You know what we discovered about our neighbors that we were getting to know? We started to like them. In fact, we started to love them. We found ourselves with a renewed awareness of what was truly hanging in the balance for their lives spiritually. So we started praying every day that God would somehow use us in their lives to point them to Jesus. We thought it would be at least five years before we could even get them in the door of the church for the first time.
But a little over a year after becoming neighbors, 9/11 happened. The following weekend churches all across the country were packed. There was nothing else to do. All sporting events were cancelled. No airplanes were flying. Everybody was in church.
After our 9:00 service that morning, Barbara came into my office in tears and said, “You’ll never guess who I just sat with.” I asked, “Who?” She said the names of the heathens next door. I asked, “What?!” She said, “I was just walking into church, and they were walking through the door at the same time.” We hadn’t talked to them that week, and what we didn’t know was that the best man in their wedding had been killed in the collapse of one of the World Trade Center towers. They were grieving, they were hurting, and sensed a need for God, and we were the only church they knew.
That morning I had asked people who had been personally touched by the tragedies in that awful week to stand so we could pray for them. What I didn’t know was that my neighbors were standing for prayer. Barbara was reaching out with her hands on them and praying for them. Tears were coming down their faces. I couldn’t believe it.
Later that morning after the 11:00 service I was making my way through the hallways trying to encourage as many people as possible, and I looked down the hall and saw my Jewish neighbor from across the street. I thought, what is going on? She had tears in her eyes and she came up and gave me a big hug and she said, “Oh Gene, you have no idea what being here today has meant to me.”
I watched God use that horrible tragedy to be the catalyst and turning point for spiritual transformation in the lives of my neighbors.
For Anyone Anywhere
When we left Las Vegas we had so many difficult goodbyes—to our church family who meant everything to us; to our oldest son who stayed to finish college; and to Barbara’s family who lived there. But something that took us by complete surprise was that our most difficult goodbye was to our neighbors whom we used to think we didn’t have anything in common with, but whom God used to open our eyes to truly embrace the truth that his heart and his house are for everyone.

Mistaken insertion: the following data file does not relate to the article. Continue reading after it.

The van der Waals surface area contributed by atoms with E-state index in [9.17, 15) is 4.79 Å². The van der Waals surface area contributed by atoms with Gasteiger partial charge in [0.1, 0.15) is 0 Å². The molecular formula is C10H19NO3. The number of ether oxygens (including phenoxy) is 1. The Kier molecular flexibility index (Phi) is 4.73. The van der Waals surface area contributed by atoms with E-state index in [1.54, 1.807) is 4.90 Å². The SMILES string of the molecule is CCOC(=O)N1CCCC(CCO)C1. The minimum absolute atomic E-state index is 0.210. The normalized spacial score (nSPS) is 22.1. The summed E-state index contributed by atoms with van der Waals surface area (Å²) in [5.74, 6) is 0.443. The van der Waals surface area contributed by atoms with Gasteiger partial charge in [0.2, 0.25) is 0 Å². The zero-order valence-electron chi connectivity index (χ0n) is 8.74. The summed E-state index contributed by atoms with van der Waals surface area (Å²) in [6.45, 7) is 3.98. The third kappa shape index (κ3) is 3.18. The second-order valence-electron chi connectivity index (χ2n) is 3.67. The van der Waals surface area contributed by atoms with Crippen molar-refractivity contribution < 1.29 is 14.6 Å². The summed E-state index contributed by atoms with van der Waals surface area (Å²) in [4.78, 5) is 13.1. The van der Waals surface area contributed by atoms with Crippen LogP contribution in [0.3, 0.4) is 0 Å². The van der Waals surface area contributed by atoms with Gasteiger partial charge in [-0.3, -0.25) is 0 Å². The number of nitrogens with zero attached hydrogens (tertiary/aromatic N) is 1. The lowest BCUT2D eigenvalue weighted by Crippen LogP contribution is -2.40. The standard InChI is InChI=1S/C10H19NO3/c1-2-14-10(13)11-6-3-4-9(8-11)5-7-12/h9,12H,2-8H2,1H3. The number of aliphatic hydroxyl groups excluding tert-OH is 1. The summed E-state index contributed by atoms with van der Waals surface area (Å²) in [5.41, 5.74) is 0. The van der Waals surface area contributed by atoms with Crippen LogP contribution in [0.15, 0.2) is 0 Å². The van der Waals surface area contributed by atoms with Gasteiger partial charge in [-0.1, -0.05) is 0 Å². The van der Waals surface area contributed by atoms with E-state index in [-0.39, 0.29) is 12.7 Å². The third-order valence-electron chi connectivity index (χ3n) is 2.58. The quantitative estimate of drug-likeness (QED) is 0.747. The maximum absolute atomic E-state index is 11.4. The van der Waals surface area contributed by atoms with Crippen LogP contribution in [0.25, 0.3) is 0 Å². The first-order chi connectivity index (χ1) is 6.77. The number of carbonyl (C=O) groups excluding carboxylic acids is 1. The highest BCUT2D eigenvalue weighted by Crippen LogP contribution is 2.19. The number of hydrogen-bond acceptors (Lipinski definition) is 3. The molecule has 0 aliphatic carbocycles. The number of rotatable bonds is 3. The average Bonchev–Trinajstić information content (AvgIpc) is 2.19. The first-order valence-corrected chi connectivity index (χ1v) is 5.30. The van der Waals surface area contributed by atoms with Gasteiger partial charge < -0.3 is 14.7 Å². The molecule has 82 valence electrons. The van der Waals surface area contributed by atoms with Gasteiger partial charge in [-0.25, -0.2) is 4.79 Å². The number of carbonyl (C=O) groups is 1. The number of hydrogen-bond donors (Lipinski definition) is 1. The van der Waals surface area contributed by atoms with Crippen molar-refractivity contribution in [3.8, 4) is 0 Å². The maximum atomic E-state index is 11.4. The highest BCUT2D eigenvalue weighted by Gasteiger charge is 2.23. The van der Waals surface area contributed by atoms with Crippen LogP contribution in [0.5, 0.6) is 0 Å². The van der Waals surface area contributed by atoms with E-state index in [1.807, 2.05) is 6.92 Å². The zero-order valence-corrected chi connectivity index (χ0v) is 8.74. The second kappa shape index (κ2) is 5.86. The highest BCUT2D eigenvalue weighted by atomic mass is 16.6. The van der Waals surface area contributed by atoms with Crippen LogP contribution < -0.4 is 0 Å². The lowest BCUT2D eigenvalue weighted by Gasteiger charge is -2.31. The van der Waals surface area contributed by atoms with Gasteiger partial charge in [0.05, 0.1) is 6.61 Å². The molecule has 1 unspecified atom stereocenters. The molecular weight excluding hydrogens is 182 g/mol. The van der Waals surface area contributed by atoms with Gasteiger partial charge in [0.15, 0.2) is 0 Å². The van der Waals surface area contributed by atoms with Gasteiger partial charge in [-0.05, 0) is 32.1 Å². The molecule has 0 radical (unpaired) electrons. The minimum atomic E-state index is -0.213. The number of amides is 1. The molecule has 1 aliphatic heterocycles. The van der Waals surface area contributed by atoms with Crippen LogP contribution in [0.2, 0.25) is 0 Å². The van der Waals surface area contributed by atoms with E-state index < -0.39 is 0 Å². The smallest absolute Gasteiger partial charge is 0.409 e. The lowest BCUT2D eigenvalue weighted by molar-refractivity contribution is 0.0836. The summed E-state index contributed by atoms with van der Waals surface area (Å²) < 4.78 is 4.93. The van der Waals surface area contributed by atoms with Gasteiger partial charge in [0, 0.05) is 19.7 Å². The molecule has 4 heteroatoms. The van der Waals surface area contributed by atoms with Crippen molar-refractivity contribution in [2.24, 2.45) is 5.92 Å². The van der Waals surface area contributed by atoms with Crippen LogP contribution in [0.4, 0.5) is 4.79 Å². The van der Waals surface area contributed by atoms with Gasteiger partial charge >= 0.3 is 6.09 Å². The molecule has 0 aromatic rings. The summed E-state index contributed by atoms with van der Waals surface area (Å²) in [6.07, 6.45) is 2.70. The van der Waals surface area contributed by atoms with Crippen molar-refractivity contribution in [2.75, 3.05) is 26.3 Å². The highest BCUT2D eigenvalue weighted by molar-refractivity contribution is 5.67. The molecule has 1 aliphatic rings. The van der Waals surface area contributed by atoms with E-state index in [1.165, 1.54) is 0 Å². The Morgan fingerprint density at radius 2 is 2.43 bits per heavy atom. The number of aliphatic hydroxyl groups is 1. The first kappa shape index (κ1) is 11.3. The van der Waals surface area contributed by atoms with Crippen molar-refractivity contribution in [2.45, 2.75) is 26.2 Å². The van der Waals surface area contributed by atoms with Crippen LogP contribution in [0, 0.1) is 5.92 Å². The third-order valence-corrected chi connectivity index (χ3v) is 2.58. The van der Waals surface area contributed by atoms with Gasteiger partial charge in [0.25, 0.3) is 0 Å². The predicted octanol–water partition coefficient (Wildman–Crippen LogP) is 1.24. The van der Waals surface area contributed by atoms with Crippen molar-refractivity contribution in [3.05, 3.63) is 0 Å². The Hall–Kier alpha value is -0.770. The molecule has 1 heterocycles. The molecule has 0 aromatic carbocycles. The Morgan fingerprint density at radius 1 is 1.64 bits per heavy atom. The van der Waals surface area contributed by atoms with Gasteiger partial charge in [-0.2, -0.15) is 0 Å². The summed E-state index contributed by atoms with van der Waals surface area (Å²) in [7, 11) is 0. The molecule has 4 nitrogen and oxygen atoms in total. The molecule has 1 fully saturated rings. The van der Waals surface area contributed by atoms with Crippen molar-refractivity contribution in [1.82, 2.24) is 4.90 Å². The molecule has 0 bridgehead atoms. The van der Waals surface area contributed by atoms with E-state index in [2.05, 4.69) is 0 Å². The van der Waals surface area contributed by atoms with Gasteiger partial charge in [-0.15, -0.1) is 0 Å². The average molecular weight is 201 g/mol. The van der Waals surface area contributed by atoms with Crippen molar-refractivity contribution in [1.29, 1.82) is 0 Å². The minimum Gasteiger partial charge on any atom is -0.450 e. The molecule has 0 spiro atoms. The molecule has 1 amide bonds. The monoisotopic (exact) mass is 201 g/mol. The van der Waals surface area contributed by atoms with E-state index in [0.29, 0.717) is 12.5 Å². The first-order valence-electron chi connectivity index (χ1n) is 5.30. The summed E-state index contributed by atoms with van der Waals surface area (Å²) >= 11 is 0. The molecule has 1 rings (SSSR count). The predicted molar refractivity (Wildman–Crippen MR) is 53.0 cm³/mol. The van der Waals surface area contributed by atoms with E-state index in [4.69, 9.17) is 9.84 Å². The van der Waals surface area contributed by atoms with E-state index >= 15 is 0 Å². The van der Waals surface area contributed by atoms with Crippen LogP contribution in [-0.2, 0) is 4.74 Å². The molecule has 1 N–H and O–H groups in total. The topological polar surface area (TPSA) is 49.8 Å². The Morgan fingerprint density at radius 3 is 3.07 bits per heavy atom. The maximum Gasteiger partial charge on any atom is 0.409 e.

You see a gospel that isn’t for everyone everywhere isn’t a gospel for anyone anywhere. That doesn’t mean that you can’t have sincere disagreements, and it doesn’t give you permission to compromise truth, because we are to speak the truth in love. But it does mean that you don’t label, slam dunk, and write off other people, and make demeaning comments about them, in person or on social media. Because when we demean another human being, we are demeaning the very God in whose image they are made. And that’s sin.
Jesus made it clear in John 3:16 that God’s love is for the entire world. His love is for frat boys and girls gone wild. His love is for those with special needs and for victims of rape. His love is for Hells Angels bikers, gang members, for kids with two dads, and for people who are counting their days clean and sober. His love is for fire fighters, farmers, truck drivers, stockbrokers, single moms, rednecks, and seminary graduates. It’s for politicians, factory workers, tattoo parlor owners, foster kids, and meth dealers. It’s for families falling apart and families pretending they have it all together. His love is for everyone—including you!
So join me in Kansas City June 27-29 as we worship and shout from the rooftops that this gospel, this Savior, this amazing grace, this church of God’s is for EVERYONE.
Gene Appel is the senior pastor at Eastside Christian Church in Anaheim, California, and president of the 2017 North American Christian Convention.